Bear in mind that various models have varying costs. For example, the Instant Pot 8-Qt and 10-Qt versions are a bit more expensive than the ones I now own (the 6-Qt). The Mueller offers a few more features (10-in-1) than the Instant Pot (7-in-1), which explains the $10 price difference.
Both appliances are equipped with a 24-hour delay start timer. This means you may pre-load it with anything you want to cook later and set the timer for it to turn on and start the operation at a specified time.
If you’re anything like me, you’d rather be at home while your pressure cooker is heating up. Nonetheless, I like preparing oatmeal for my children when they get up in the morning.
To make things simpler, I put the oats in the electric cooker at night and set the timer for when I go to the kitchen in the morning.
Although it may not seem to be a huge issue, it is all about the tiny victories and conveniences for me. Why not take full advantage of something that makes your life a bit easier?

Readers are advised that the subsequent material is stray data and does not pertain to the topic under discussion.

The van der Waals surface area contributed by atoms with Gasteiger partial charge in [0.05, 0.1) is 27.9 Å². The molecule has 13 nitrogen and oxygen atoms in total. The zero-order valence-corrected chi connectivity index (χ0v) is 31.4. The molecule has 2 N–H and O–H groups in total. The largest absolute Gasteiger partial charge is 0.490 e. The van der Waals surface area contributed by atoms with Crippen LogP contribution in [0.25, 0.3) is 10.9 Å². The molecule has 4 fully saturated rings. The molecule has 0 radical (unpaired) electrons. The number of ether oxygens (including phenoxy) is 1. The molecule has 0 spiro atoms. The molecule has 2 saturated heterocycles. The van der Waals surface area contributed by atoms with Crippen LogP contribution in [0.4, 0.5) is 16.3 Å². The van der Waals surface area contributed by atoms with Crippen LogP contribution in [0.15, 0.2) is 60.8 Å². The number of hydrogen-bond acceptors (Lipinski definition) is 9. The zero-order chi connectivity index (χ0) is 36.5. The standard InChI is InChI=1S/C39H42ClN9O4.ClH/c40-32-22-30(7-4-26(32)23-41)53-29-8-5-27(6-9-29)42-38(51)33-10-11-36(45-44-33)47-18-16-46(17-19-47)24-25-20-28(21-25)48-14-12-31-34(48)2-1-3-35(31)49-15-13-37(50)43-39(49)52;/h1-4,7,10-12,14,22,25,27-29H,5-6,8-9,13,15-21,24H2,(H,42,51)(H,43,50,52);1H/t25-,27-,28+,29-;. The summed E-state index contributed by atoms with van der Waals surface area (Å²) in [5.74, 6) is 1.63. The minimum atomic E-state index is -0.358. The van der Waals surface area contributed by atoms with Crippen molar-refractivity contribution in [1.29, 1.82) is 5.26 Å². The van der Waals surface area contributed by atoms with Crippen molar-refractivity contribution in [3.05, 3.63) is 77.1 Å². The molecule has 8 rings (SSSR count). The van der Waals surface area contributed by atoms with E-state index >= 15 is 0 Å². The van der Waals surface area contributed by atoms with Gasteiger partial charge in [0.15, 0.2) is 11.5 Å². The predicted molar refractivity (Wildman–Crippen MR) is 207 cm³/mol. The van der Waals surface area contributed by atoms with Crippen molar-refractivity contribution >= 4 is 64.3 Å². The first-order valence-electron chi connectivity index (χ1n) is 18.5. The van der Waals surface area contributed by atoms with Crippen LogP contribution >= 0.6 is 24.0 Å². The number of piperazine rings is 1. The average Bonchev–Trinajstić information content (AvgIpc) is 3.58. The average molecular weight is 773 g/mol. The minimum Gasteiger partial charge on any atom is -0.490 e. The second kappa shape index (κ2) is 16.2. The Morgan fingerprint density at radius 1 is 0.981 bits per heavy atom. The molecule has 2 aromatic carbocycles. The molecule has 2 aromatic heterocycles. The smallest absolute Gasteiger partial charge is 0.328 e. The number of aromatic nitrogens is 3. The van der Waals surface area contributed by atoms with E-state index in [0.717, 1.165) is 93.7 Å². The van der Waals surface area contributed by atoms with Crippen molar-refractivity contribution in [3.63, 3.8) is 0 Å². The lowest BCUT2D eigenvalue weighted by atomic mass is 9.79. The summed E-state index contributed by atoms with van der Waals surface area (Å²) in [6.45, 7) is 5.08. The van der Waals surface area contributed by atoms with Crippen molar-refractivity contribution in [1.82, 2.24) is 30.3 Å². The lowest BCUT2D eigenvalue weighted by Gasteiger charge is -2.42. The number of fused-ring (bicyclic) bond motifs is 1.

Both appliances contain a stainless steel inner pot, making them incredibly long-lasting. You also don’t have to be concerned about any of the health risks linked with nonstick coated cookware.
Since they are made of stainless steel, they are nonmagnetic and exceptionally resistant to high temperatures. Theyre also simple to clean, which saves me a lot of time that I would have spent washing down the inside to remove all the food stains.
Similar but Different Features in the Instant Pot vs Pressure Cooker
This feature category relates to the superficial similarities between two brands of electric cookers that turn out to be extremely different when examined in depth. These are a few of the ones I discovered.
The Mueller Cooker comes with a two-year limited guarantee that covers flaws in manufacturing, materials, or regular wear and tear.
Instant Pot likewise provides a guarantee on its cooker (thus the resemblance), but it is only good for one year from the date of purchase. It also covers flaws caused by craftsmanship, material, or regular wear and tear from operating the device.